Outraged, yet ultimately powerless to change anything, six German princes and fourteen representatives of imperial cities entered a formal protest against this unexpected radical curtailment of religious liberty. The Latin term protestantes ("protesters") was immediately applied to them and the movement they represented. Although its origins lay in the religious situation in Germany, the movement rapidly came to be applied to related reforming movements, such as those then associated with Huldrych Zwingli in Switzerland, the more radical reforming movements often referred to at the time as "Anabaptism" (though now more generally known as "the Radical Reformation"), and the later movement linked with John Calvin in the city of Geneva. Older reforming movements—such as the Waldensians in northern Italy and the Bohemian reforming movements tracing their origins back to Jan Hus—gradually became assimilated within this new larger entity.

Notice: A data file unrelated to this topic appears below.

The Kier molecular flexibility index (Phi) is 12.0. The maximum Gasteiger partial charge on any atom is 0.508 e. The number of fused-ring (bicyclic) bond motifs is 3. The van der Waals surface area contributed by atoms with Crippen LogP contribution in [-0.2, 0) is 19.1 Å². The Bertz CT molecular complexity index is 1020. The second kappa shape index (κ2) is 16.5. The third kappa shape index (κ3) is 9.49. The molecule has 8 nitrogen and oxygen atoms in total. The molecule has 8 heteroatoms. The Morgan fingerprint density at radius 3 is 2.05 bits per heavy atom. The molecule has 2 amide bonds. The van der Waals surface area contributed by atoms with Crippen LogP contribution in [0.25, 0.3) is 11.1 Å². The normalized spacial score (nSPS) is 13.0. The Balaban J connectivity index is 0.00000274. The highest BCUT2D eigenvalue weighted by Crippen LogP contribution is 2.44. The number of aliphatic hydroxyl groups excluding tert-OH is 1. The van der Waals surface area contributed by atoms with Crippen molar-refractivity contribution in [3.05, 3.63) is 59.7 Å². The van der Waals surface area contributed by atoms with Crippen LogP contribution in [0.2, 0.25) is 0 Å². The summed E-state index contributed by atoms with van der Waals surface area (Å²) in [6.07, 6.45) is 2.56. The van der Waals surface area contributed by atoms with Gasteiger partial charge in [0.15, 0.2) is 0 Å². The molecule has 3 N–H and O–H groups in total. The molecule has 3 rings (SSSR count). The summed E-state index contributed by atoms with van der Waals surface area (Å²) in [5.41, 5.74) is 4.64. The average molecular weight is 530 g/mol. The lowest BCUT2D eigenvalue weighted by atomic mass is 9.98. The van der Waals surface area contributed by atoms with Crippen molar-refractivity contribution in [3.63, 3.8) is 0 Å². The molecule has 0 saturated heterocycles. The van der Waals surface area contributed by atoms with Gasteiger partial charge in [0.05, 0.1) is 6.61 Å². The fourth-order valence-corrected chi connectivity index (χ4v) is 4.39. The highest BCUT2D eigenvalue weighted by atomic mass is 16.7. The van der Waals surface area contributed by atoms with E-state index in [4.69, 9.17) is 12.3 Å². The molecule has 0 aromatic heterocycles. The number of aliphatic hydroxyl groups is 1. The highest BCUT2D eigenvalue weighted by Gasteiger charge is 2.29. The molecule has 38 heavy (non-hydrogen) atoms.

Although a word had been invented, its connotations remained vague, subject to the whims and agendas of propagandists on both sides of the Reformation controversies. Faced with a significant political and theological threat, the Catholic church used the term to lump together a series of threats arising from a group of loosely interconnected but ultimately distinct movements. The tense and dangerous situation demanded unity within the Catholic church; presenting the various evangelical groupings as a coordinated anti-Catholic movement proved instrumental in catalyzing unity within that church and galvanizing its members into action.
Protestants, for their part, saw a revitalized Catholic church as posing a serious threat to their continuing existence. Anglican and Lutheran, Reformed and Anabaptist—the four main evangelical strands present by the 1560s—saw their antagonisms, divisions, and mutual distaste eclipsed as the need for collaboration against a coordinated and dangerous opponent became clear. Whatever their differences, they reasoned, they were all "Protestants"—even though there was a conspicuous lack of clarity over what that actually meant.